People Die More Of Hunger than Covid

People Die More Of Hunger than Covid

In a horrifying revelation, the anti-poverty organisation Oxfam said that 11 people die of hunger each minute, which outpaced Covid 19 deaths. As per reports, only seven people  per minute died because of Covid 19.

Oxfam said in their report “The Hunger Virus Multiplies” that the number of famine like conditions around the globe increased six times over the last year. In the report, Oxfam said that conflict remained the primary cause of hunger since the pandemic.

HUNGER SPIRALING

The report mentioned that severe level of hunger spiralled since the pandemic. It noted that about 155 million people around the world lived in crisis levels of food insecurity. This is 20 million more than last year. The Oxfam said that two of every three of people are going hungry mainly because their country is in war and conflict.

With respect to increase of famine-like conditions, the report states that 521,814 people across Ethiopia, Madagascar, South Sudan, and Yemen faced the condition. This comes to over 500 per cent since the pandemic started at the end of 2019, when 84,500 people in South Sudan and Yemen were in famine-like conditions.

The report also graphed that the number of people living in extreme poverty would likely breach 745 million by the end of 2021. It warned that marginalised groups, especially women, displaced people, and informal workers, would be the hardest hit.

CLIMATE CRISIS

The report describes that worsening climate crisis also pushed tens of millions more people into hunger. Unemployment and severely disrupted food production also led to a 40 percent surge in global food prices – the highest rise in over a decade

Oxfam’s Executive Director Gabriela Bucher said that conflicts on top of COVID-19 economic fallout and a worsening climate crisis pushed more than 5,20,000 people to the brink of starvation. “Instead of battling the pandemic, warring parties fought each other, too often landing the last blow to millions already battered by weather disasters and economic shocks,” she said.

In the report, Oxfam also mentions that conflict and violence led to the highest ever number of internal displacement, forcing 48 million people to flee their homes at the end of 2020.

Gabriela Bucher noted that starvation continued to be used as a weapon of war, depriving civilians of food and water and impeding humanitarian relief. “The pandemic has also laid bare the deep inequality in our world. The wealth of the 10 richest people – nine of whom are men – increased by $413 billion last year. This is 11 times more than what the UN says is needed for its entire global humanitarian assistance.” She said.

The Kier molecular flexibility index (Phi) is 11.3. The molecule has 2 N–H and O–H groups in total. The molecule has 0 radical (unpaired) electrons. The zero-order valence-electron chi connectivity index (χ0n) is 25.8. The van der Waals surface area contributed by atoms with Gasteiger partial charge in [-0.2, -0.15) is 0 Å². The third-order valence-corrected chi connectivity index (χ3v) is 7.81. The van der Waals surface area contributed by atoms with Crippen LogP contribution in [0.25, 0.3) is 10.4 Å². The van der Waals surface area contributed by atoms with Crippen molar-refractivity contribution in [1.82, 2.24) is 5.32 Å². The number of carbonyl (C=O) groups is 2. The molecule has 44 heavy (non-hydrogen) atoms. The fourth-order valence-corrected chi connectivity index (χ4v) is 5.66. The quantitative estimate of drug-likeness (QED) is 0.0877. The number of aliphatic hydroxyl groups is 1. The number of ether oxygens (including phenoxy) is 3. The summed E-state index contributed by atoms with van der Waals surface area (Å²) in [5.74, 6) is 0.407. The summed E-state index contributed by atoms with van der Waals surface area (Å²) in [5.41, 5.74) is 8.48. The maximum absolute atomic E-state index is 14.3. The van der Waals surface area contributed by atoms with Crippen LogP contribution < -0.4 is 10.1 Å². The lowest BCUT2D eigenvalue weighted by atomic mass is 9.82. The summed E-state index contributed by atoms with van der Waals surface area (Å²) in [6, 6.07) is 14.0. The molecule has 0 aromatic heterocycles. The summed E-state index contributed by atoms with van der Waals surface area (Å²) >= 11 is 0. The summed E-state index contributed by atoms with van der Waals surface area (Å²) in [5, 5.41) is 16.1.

HUNGER SPOTS

Oxfam said that the world’s worst hunger hotspots like Ethiopia, Afghanistan, South Sudan, Yemen and Syria continue to be battered by conflict. They witnessed a surge in extreme levels of hunger since last year.

It pointed out that more than 3,50,000 people in Ethiopia’s Tigray region experienced famine like conditions. Aparty from this, t6he report also mentions about Yemen where half the population are expected to face crisis levels of food insecurity or worse this year. Hunger also intensified India, South Africa and Brazil

ENDING HUNGER

The report stressed that hunger will not end unless drastic collective measures are taken against the underlying injustices fuelling hunger. As governments rebuild after the Coronavirus pandemic, Oxfam underlines the following to stop the growing hunger crisis and building more just and sustainable food systems.

  • Governments must rebuild a fairer and more sustainable global economy. They must tackle the key drivers of hunger and eradicate underlying inequalities that widen the gap between rich and poor people
  • Governments should fully fund the UN’s humanitarian appeal and support a global fund for social protection
  • Guarantee humanitarian access in conflict zones and an end to using hunger as weapon of war
  • Forge peace by promoting women’s participation and leadership in peacebuilding
  • Build fairer, more resilient, and more sustainable food systems
  • Ensure women lead the pandemic response and the recovery
  • Support a People’s Vaccine
  • Take urgent action to tackle the climate crisis

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